The margaritas don't come for a while, but we do get chips and salsa, amazingly, for no additional charge. I'm not sure what it is about these chips that makes them look store-bought, but I've eaten tortilla chips out of a cellophane bag labeled "Tostitos" that had less of a store-bought feel than these do. There's no excuse for a place pretending to be a serious Mexican restaurant to be serving this crap. On the other hand, the accompanying hot sauce packs a surprisingly satisfying wallop.

The margaritas arrive, mine the traditional lime and Jacqueline's strawberry. They sure are big. Are they good? Well, let me say this about that: They sure are big!

Jacqueline's carbon -- uh, beef -- tacos and my fish tacos are dry and tasteless. The $4 beans (black beans, surprisingly) and rice are fine, but I was expecting something a little more rapturous, something along the lines of the $5 milkshake from "Pulp Fiction."

After this unsatisfying experience, it's no surprise that Jacqueline wants dessert. I had mentioned that the Venetian's Grand Lux Cafe was in the Cheesecake Factory family, and so that was the place to go. She had the Oreo cheesecake, an old favorite, while I tried the baked apple in pastry crust. Both were way too big, and I couldn't make much of a dent in the apple concoction. Maybe if the coffee had been better.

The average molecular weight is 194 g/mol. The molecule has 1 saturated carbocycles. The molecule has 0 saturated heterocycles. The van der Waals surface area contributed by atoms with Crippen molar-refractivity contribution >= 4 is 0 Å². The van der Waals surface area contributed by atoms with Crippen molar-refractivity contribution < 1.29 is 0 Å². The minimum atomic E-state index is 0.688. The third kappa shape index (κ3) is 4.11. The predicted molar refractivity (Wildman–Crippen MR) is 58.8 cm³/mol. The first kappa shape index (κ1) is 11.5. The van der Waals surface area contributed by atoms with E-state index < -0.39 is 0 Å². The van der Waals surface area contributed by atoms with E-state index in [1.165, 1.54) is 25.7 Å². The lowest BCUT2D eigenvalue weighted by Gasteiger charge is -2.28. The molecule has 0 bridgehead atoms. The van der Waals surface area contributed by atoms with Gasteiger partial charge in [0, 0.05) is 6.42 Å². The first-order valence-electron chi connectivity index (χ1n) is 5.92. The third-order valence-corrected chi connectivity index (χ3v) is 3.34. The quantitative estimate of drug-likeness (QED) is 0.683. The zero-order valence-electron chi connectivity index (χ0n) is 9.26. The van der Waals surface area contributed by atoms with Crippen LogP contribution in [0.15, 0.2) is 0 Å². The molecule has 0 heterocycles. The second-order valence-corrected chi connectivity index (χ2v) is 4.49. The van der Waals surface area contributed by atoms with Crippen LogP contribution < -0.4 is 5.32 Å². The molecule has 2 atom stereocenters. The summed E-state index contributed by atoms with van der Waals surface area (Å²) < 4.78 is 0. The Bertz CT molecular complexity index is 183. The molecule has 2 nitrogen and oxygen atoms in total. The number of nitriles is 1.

Bad coffee in such a good-coffee-looking place only deepened my funk, and so I guess you could call me a glutton for punishment for insisting that we stroll over to Delmonico and see whether there really was some sort of emergency or whether we were just being jerked around.

The lights are on, the doors are open, and there are bodies milling about. Hmm.

"Just you two?" the hostess asks as we approach. I swear she did. I keep calm, having been warned to do so by the missus beforehand, and simply ask, "Are you open?"

"Uh, no. No, we're not. Yeah, that's it." Maybe not the last part, but her reply went something like that. I don't press the issue, but now I'm highly suspicious.

And even more depressed. I don't even remember the payout schedule of the video-poker machines we decided to play near the Venetian's sports book. Whatever the payouts, I didn't collect any, and I retreated to the room. Jacqueline played for another hour or so with modest success.

Enough of this day.

NEXT: Shakedown 1979